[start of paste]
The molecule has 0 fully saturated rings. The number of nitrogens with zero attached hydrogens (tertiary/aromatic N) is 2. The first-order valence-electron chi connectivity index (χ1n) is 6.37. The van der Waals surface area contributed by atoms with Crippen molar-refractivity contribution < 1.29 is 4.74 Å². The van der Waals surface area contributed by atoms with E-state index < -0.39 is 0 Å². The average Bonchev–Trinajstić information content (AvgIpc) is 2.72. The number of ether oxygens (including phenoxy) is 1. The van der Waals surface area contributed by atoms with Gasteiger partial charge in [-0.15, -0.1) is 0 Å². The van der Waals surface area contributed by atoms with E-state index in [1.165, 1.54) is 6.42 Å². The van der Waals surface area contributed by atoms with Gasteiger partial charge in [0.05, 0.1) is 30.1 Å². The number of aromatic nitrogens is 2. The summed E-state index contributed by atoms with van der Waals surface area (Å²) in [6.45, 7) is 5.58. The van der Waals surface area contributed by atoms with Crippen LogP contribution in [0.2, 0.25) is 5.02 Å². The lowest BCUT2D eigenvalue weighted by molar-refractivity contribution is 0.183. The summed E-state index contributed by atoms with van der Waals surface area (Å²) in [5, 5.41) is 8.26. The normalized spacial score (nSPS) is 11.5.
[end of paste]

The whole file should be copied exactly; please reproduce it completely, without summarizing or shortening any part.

The molecule has 0 fully saturated rings. The number of nitrogens with zero attached hydrogens (tertiary/aromatic N) is 2. The first-order valence-electron chi connectivity index (χ1n) is 6.37. The van der Waals surface area contributed by atoms with Crippen molar-refractivity contribution < 1.29 is 4.74 Å². The van der Waals surface area contributed by atoms with E-state index < -0.39 is 0 Å². The average Bonchev–Trinajstić information content (AvgIpc) is 2.72. The number of ether oxygens (including phenoxy) is 1. The van der Waals surface area contributed by atoms with Gasteiger partial charge in [-0.15, -0.1) is 0 Å². The van der Waals surface area contributed by atoms with E-state index in [1.165, 1.54) is 6.42 Å². The van der Waals surface area contributed by atoms with Gasteiger partial charge in [0.05, 0.1) is 30.1 Å². The number of aromatic nitrogens is 2. The summed E-state index contributed by atoms with van der Waals surface area (Å²) in [6.45, 7) is 5.58. The van der Waals surface area contributed by atoms with Crippen LogP contribution in [0.2, 0.25) is 5.02 Å². The lowest BCUT2D eigenvalue weighted by molar-refractivity contribution is 0.183. The summed E-state index contributed by atoms with van der Waals surface area (Å²) in [5, 5.41) is 8.26. The normalized spacial score (nSPS) is 11.5.